The study uses a quantile regression to investigate the role of government actions to enhance welfare. Instead of using the Human Development index as a broad indicator of welfare, the analysis focuses on life expectancy at birth, which is more specific and pertinent for the case of less advanced economies. In addition to life expectancy, infant mortality rate is used as additional indicator. To avoid a bias in the estimates generated by a double count of the variable aid, the residual from the regression of social spending on aid is used, instead of the variable social spending itself, as some portions of government social spending are financed by aid. Results reveal that aid does not directly affect welfare. On the opposite, government social spending contributes to increase life expectancy, reduces infant mortality, and therefore plays an important role in the improvement of welfare. In addition, the impact of social spending on welfare appears stronger in the countries with poor welfare indicators, than the countries with relatively better welfare indicators.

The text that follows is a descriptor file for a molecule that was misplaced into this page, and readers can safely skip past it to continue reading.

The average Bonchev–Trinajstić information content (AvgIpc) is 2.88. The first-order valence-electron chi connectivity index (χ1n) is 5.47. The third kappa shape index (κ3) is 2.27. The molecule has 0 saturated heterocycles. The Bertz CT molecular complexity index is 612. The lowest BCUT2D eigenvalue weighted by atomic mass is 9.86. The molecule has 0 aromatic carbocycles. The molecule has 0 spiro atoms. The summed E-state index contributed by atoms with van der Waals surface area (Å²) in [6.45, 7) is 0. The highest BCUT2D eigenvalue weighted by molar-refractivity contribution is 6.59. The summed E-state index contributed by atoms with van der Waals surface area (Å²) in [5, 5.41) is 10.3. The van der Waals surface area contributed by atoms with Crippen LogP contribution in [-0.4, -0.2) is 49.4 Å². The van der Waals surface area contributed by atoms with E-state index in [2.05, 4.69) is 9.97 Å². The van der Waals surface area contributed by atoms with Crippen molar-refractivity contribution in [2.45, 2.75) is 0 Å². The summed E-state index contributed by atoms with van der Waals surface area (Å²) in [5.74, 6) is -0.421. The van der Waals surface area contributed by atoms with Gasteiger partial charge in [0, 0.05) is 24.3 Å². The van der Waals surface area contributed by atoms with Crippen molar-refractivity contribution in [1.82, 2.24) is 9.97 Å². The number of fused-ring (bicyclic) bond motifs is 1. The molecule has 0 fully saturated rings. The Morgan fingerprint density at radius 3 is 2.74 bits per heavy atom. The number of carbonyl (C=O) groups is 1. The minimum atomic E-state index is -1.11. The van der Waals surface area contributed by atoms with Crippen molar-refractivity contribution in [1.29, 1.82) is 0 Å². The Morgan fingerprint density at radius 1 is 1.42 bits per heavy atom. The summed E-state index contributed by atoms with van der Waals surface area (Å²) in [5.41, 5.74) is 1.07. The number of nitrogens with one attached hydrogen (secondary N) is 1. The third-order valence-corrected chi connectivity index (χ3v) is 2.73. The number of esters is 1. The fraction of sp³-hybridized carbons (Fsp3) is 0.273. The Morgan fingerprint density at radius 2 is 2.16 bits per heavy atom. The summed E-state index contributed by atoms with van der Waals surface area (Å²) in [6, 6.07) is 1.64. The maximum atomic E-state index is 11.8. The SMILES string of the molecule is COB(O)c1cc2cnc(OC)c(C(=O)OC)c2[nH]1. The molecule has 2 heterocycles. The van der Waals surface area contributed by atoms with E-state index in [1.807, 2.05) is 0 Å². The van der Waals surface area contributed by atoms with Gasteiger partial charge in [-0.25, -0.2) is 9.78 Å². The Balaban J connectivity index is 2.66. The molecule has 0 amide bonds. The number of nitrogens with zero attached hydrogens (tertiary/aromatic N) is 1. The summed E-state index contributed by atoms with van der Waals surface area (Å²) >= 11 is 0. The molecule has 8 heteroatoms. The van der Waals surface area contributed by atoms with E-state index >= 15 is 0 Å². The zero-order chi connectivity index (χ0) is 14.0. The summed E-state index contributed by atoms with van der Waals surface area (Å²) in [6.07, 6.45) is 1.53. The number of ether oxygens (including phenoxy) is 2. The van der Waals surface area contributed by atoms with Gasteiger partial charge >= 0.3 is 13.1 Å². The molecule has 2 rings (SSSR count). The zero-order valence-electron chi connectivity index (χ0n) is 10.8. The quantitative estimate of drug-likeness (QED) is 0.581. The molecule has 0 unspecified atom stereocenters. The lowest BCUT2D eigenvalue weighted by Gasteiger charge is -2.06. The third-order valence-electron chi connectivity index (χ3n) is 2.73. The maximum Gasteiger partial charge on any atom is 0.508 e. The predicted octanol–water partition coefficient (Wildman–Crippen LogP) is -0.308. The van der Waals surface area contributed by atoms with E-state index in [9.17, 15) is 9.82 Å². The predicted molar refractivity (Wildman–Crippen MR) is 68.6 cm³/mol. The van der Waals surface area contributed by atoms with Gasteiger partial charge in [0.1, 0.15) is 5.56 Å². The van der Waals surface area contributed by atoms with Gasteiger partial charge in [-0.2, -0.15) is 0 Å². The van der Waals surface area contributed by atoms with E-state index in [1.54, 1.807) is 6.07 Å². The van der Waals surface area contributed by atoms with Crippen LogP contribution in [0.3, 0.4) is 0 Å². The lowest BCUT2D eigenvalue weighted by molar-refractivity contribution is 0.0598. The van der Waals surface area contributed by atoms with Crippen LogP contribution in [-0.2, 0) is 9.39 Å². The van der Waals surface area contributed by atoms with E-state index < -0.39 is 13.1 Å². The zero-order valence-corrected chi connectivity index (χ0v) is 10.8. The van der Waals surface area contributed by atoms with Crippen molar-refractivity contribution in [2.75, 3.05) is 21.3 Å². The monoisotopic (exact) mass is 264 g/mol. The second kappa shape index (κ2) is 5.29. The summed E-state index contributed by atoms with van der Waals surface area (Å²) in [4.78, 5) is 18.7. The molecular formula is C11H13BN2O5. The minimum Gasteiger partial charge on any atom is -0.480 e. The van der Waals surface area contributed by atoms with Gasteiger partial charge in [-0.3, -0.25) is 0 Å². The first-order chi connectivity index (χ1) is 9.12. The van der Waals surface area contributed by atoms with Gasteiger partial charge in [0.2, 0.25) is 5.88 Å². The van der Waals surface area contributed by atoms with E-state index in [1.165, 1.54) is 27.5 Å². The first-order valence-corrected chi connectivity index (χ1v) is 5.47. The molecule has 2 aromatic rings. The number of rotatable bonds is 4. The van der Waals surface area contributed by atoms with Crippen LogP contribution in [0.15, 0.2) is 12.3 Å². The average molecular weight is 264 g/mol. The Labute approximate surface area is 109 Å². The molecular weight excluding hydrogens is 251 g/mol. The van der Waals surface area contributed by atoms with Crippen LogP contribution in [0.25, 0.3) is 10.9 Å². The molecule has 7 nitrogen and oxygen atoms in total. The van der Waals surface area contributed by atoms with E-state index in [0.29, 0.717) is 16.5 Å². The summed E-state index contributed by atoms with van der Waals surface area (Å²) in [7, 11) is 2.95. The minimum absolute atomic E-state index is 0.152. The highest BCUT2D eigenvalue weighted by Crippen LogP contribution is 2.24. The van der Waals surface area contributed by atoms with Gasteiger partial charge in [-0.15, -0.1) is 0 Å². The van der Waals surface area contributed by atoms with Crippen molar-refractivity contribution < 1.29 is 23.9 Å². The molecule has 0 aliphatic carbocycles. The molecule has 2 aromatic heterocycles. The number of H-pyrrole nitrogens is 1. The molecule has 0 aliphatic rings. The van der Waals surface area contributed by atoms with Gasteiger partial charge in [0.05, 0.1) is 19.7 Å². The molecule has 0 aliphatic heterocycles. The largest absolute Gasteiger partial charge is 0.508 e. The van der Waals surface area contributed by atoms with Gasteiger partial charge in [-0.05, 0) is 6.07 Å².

This work by European American Journals is licensed under a Creative Commons Attribution-NonCommercial-NoDerivs 3.0 Unported License